Fair Work Australia has rejected an employer’s application to reduce the pay rates of workers in a transfer of business, finding it only has the power to vary ‘working arrangements’. BC Meale’s Pty Ltd (BCM) applied to FWA to vary the Brisbane Concrete Pumping Meale’s (BCPM) Pty Ltd Collective Agreement 2009-11 when it took over BCPM’s mobile concrete pumping business earlier this year. The companies are related corporate entities within Brisbane Concrete Pumping Group.
Rates of pay a ‘commercial constraint’
BCM claimed the rates and allowances in the BCPM agreement were a “commercial constraint” on its operations. It wanted to reduce the allowances and wages of 32 workers who were transferring across from the mobile concreting business, where it had 100 competitors. Nine employees in its high-rise concrete pumping business would remain employed by BCPM so would not be impacted. BCM argued the Fair Work Act’s s 320 governing FWA’s ability to vary transferable instruments should be read broadly. Section 320(2)(c) empowered the tribunal to vary a transferable instrument if the changes will “enable the transferable instrument to operate in a way that is better aligned to the working arrangements of the new employer’s enterprise”. Section 320(4)(e) requires FWA to consider whether the variation would protect the new employer from significant economic disadvantage. BCM argued s320(4)(e) “focused the attention of FWA upon the financial position of the new employer” when considering applications for variations and in the context of s320(2)(c) this included “such matters as labour cost inputs”.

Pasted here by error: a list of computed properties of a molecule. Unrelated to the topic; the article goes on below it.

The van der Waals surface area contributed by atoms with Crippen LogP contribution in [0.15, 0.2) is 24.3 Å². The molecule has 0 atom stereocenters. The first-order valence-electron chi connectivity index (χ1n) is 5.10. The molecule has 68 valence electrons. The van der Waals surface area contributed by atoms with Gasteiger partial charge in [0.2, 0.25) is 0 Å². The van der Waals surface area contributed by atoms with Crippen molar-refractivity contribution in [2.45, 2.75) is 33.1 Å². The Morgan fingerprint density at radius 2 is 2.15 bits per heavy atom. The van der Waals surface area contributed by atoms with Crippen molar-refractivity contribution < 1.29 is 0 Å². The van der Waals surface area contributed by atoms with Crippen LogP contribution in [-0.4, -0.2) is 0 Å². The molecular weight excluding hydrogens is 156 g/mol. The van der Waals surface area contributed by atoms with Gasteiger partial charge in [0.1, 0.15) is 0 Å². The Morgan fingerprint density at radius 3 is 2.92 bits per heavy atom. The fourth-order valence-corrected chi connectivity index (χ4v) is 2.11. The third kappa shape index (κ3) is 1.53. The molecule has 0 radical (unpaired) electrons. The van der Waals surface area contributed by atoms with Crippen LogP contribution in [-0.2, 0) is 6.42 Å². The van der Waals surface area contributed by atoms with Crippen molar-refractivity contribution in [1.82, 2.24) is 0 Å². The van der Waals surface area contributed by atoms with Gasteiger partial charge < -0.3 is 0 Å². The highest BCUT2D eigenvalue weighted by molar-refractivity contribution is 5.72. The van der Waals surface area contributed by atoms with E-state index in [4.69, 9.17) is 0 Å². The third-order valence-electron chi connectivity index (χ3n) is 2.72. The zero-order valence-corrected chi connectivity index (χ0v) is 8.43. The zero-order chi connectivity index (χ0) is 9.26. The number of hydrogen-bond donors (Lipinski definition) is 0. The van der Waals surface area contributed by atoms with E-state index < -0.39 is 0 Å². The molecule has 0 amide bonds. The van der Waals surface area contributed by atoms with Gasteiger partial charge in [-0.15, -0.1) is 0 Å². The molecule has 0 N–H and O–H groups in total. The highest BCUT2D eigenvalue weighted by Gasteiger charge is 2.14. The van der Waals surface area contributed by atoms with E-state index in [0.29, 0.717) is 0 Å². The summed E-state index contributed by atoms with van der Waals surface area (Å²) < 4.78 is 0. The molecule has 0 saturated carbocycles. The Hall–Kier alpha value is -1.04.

‘Working arrangements’ not about pay
However, Senior Deputy President Peter Richards rejected this. He held the term ‘working arrangements’ could not be read as covering pay rates. “I have no doubt that ‘working arrangements’ form a sub set of an employee’s terms and conditions of employment, but I do not conceive them as being a common set, let alone interchangeable industrial concepts or synonyms,” he said. “The ordinary meaning of ‘working arrangements’ appears to me to be no more than a reference to the way in which the work that is required to be performed is arranged,” SDP Richards said. It covers matters such as “the span of hours, rosters, shifts, cribs breaks and their structures and perhaps RDOs and so forth.” SDP Richards said he saw “no necessary disjunction” between s320(2)(c) and s320(4)(e) if he rejected BCM’s interpretation. “It seems to me that the economic disadvantage to which a new employer might be exposed if a variation in the working arrangements was not approved might be a relevant consideration in determining whether to approve the variation,” he said. He dismissed the application. (BC Meale’s Pty Ltd v CFMEU, FWA 8584, 8/11/10)
Source: Thomson Reuters Workforce news, 12 November 2010. For the full daily issue, sign up for a FREE TWO-WEEK TRIAL of Workforce and other Thomson Reuters premium news services. Click here to sign up.
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